Posted on 2010-05-02
She had known him all her life, and they had always been the best of friends. Her father would often smile when he saw them together, an incongruous pair: a boy, almost a young man, stooping slightly so that he could walk hand-in-hand with the little girl. 'Where's the third musketeer?' he would joke, pretending to wonder where the non-existent third party was.
He would often devote hours to her amusement, joining in her games, teaching her how to skip pebbles on the lake, reading aloud to her. He always had time for her, always treated her like an equal and never, never made her feel like she was stupid or childish.
She had looked up to him more than anyone in the world, and had loved him with all the fierceness of a child's unconditional adoration. Blood or no, he was her older brother, her closest friend.
And yet there was something curiously formal about their relationship. Unfailingly he would call her 'Miss' and she would call him 'Mr' – although in her heart he was always George, just George.
Often it would happen that she would be thinking about him, only to look up and find that he was before her. They had wondered over these happy coincidences, and it became a running joke between them that he could read her mind and would heed her silent call.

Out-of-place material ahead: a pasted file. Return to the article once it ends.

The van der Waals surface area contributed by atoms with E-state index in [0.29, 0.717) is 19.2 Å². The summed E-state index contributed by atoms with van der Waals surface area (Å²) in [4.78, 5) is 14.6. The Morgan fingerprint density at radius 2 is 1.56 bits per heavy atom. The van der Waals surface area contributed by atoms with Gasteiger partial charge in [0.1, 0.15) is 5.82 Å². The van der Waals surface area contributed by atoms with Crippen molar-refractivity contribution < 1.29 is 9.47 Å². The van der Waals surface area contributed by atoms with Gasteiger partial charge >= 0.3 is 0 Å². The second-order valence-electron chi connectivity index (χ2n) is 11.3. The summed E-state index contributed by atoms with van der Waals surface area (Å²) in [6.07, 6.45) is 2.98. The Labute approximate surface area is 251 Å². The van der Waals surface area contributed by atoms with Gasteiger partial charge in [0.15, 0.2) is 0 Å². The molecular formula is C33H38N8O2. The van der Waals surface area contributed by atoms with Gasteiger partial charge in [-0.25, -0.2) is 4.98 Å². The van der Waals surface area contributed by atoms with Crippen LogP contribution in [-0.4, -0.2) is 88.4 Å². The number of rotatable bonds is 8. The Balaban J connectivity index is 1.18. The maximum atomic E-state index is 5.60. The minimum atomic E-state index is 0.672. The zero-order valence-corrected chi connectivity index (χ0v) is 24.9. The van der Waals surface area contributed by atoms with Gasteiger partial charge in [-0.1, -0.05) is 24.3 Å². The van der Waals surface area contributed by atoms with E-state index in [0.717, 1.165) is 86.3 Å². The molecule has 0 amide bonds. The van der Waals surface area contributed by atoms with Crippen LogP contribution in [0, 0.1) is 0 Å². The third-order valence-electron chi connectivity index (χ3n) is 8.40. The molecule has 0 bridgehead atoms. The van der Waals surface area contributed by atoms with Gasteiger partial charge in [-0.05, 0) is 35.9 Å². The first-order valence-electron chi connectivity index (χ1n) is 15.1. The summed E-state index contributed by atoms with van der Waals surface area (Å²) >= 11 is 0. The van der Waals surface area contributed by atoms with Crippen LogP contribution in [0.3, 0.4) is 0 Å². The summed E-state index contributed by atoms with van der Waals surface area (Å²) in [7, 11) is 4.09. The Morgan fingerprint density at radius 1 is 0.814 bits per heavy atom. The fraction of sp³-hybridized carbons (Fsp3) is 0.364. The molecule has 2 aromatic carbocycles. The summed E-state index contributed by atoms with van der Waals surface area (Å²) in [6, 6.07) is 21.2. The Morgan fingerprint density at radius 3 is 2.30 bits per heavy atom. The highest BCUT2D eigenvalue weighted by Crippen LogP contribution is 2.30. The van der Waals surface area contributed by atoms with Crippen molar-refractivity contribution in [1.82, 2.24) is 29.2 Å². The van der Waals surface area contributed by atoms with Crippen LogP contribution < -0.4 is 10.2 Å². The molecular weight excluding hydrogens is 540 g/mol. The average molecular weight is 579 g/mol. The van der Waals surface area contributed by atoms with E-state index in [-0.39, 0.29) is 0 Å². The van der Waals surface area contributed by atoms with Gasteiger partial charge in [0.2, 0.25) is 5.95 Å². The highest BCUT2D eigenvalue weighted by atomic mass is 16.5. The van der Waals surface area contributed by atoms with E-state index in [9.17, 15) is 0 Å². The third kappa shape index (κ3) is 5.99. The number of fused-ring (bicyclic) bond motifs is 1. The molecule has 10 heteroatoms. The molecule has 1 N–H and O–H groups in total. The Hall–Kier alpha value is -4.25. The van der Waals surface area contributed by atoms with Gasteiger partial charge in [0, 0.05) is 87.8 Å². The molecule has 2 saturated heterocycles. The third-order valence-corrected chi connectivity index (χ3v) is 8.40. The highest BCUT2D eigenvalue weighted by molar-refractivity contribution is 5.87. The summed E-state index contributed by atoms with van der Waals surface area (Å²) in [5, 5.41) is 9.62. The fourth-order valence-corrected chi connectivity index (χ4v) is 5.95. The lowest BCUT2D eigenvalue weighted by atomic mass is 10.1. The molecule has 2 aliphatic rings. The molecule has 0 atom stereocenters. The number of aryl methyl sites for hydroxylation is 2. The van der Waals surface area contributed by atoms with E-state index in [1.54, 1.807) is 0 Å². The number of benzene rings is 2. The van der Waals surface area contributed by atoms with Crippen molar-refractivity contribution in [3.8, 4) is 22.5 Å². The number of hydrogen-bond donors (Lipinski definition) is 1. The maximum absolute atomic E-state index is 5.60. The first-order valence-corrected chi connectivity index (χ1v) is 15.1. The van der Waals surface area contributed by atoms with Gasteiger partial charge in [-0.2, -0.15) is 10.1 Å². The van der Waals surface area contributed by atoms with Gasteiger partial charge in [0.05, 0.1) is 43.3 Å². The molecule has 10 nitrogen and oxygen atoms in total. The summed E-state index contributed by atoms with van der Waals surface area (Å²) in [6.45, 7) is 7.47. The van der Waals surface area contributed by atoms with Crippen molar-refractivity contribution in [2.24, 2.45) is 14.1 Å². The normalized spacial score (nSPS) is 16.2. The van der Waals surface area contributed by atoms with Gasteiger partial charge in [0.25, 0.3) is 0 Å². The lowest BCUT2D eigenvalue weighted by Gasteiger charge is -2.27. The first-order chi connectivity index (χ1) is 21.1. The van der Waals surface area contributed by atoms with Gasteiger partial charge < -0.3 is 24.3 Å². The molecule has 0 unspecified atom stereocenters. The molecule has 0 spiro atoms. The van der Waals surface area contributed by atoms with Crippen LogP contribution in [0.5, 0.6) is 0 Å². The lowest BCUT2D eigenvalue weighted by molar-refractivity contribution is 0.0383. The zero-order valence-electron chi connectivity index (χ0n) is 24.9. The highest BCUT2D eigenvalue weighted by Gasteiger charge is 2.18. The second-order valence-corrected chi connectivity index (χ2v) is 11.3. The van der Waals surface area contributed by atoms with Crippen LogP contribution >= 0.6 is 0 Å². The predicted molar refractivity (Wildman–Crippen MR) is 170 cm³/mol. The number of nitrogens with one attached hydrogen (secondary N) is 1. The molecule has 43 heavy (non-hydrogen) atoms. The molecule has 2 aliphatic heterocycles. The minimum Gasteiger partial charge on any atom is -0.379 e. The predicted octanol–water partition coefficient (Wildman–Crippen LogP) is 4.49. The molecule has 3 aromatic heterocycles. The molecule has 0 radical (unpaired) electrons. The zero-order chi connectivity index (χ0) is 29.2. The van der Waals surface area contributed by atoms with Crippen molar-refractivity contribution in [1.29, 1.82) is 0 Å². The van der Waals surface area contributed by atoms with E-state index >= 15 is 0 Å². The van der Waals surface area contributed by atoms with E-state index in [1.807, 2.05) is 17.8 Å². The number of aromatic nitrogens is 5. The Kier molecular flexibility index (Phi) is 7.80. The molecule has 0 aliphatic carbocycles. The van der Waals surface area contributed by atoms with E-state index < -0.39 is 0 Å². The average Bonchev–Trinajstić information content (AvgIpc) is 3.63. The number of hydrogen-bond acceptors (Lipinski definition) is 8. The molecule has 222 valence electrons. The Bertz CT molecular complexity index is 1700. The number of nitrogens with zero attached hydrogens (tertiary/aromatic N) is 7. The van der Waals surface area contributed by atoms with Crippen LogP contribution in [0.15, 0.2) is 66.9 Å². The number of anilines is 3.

And yet for some years now it was as if he had lost the talent; he had gone to London, and many other places, far away from her. He had been gone for so long that sometimes when she closed her eyes and tried to picture his face, the features would blur into one another and her memory would fail her. On these occasions she would look at the little miniature of him which she had sketched herself when she was younger. She had never been happy with it, and although he had praised it, she knew it had not captured him accurately.
Walking in the shrubbery now with her head full of thoughts of him, she looked up, and smiled at her own silliness when, just as always, there was nobody there.
Just then, her sharp ears picked up the sound of a footstep on the path behind her, and she whirled around to see him.
Those handsome features, that wide grin, the warmth of a lifetime of shared memories in his eyes – there was no mistaking him. George. He held his arms open. 'Well, Miss Darcy?' he said, smiling. 'Don't I at least get a hug?'
She didn't stop to wonder how he had found out she was at Ramsgate, didn't stop to wonder why he had reappeared in her life so suddenly.
Instead, smile threatening to split her face in two, Georgiana ran into his arms.The End